Between the stalk market and the quests for flowers and fish, the game offered itself as a world where I could have fun and feel productive at the same time. I would log on early in the morning and play throughout the day, checking in with my villagers or picking weeds on my island to make it seem a little nicer. The escapism was my favorite part of the game. 

However, the more I played through, the more I felt this strange sense of extant solitude. I was never actually alone in Litehollow, but the colorful populous and occasional unconscious seagull-sailor washing up on my shore didn’t quite fulfill a sense of real community. In a time defined by social distancing and the importance of isolation, the solitary nature of the game clashed with my desire for an escape. There’s an online play feature available, but with the lack of any real “game,” playing online consists mostly of visiting and viewing each other’s islands. Many of my friends and much of the online community purchased the game in an effort to find some reprieve from their daily stresses and distract from the COVID-19 pandemic. At first, I fully bought into this mindset — planting fruit trees and making flower crowns seemed to be the perfect way to relax. Yet, no matter how many activities I did to destress, I was still alone when I did them. The solitude began to wear on my experience. What was I supposed to do? Continue to try and fill my island with colorful flowers? Shake trees and catch bugs until my net inevitably breaks? Quest long and hard for the one perfect villager that has yet to make an appearance in my campsite? (Sherb, if you’re out there…) The other villagers didn’t help out on the island other than randomly watering flowers; anything that happened in Litehollow happened only because I acted as the catalyst. The inaction of the villagers augmented that lonely solitude. Eventually, the initial feeling of escapist productivity faded into a dull sense of monotonous obligation.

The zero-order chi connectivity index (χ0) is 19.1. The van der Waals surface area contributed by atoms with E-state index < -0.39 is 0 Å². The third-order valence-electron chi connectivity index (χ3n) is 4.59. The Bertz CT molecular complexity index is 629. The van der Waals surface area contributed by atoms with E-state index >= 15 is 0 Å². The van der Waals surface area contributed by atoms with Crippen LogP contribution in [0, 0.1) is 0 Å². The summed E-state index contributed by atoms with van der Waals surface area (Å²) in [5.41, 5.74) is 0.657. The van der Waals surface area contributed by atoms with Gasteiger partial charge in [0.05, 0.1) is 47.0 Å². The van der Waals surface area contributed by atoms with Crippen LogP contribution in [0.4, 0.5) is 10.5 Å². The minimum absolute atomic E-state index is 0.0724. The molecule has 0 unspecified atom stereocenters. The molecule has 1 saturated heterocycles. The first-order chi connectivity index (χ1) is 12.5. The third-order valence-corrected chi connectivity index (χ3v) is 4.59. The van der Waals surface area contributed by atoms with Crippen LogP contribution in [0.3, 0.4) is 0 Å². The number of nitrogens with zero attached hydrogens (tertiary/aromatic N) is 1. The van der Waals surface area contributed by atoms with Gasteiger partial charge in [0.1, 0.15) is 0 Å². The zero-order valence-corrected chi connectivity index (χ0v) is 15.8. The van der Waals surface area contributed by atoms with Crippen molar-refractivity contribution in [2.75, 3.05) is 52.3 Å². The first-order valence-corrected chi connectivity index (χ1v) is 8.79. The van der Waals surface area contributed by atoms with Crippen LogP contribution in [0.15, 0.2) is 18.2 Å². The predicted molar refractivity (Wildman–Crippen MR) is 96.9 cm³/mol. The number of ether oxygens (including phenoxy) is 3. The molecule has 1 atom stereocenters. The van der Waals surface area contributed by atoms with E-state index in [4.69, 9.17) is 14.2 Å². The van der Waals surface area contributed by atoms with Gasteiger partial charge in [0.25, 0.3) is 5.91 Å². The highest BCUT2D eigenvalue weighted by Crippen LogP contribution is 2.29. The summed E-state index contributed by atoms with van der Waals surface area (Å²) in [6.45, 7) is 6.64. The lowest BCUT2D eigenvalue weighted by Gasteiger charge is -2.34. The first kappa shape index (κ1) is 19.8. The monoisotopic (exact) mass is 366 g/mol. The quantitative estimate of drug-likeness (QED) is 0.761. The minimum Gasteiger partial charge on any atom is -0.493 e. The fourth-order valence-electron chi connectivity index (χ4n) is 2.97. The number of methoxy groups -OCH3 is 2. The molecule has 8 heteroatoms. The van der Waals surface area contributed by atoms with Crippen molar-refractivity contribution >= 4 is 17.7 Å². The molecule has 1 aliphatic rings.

The game felt futile. I had owned it for a little over two weeks, and felt that sense of solitude stronger than ever. One day, I reluctantly logged on to obtain my daily Nook MilesTM bonus, and begrudgingly decided to catch some rare fish off the pier to bring down my debt with Tom Nook quickly. Upon my arrival, I saw Henry (one of my villagers: a small, smug and well-dressed frog) huffing and puffing angrily on the shore. I interacted with Henry as often as I could, but never really thought about him too much; he was just another villager in Litehollow. I stowed away my fishing rod and went to talk with him.

Henry confided in me that he was thinking about leaving Litehollow, and my jaw dropped to the floor.

I frantically pressed the dialogue option requesting that he reconsider and stay. Thankfully, he agreed. As he cheerfully wandered off, I was left standing on the shores both shocked and confused. The longer I stood there, the more surprised I became. I was surprised not at Henry’s desire to leave Litehollow, but at my own dismay that he might. I didn’t realize how attached I had become to that snooty frog, and furthermore, how I had become attached to all of my island residents. I realized I would deeply miss Antonio’s comments on his gym routine or Wendy’s strict fashion advice if either of them left. I realized the solitude I felt was not because the activities were repetitive or that the villagers were inactive. Rather, I had failed to buy into the basic premise of the game.